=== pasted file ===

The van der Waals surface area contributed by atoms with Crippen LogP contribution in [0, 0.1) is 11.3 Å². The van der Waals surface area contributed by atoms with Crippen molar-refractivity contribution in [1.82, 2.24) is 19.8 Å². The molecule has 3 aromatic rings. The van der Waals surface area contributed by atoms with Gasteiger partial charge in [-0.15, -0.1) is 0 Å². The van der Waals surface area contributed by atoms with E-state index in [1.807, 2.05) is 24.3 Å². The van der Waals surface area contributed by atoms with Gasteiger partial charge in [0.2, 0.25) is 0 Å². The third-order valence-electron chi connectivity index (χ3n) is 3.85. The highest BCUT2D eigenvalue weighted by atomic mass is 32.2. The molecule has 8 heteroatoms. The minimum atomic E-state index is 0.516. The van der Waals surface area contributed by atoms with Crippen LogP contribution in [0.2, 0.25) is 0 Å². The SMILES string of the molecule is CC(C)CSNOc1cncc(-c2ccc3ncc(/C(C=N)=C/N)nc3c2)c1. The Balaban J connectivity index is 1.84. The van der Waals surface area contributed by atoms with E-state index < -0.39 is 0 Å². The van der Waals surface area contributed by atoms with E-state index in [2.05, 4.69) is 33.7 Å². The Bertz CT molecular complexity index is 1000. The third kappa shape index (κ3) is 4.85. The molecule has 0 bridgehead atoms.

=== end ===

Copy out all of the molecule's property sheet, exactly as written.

The van der Waals surface area contributed by atoms with Crippen LogP contribution in [0, 0.1) is 11.3 Å². The van der Waals surface area contributed by atoms with Crippen molar-refractivity contribution in [1.82, 2.24) is 19.8 Å². The molecule has 3 aromatic rings. The van der Waals surface area contributed by atoms with Gasteiger partial charge in [-0.15, -0.1) is 0 Å². The van der Waals surface area contributed by atoms with E-state index in [1.807, 2.05) is 24.3 Å². The van der Waals surface area contributed by atoms with Gasteiger partial charge in [0.2, 0.25) is 0 Å². The third-order valence-electron chi connectivity index (χ3n) is 3.85. The highest BCUT2D eigenvalue weighted by atomic mass is 32.2. The molecule has 8 heteroatoms. The minimum atomic E-state index is 0.516. The van der Waals surface area contributed by atoms with Crippen LogP contribution in [0.2, 0.25) is 0 Å². The SMILES string of the molecule is CC(C)CSNOc1cncc(-c2ccc3ncc(/C(C=N)=C/N)nc3c2)c1. The Balaban J connectivity index is 1.84. The van der Waals surface area contributed by atoms with E-state index < -0.39 is 0 Å². The van der Waals surface area contributed by atoms with E-state index in [2.05, 4.69) is 33.7 Å². The Bertz CT molecular complexity index is 1000. The third kappa shape index (κ3) is 4.85. The molecule has 0 bridgehead atoms.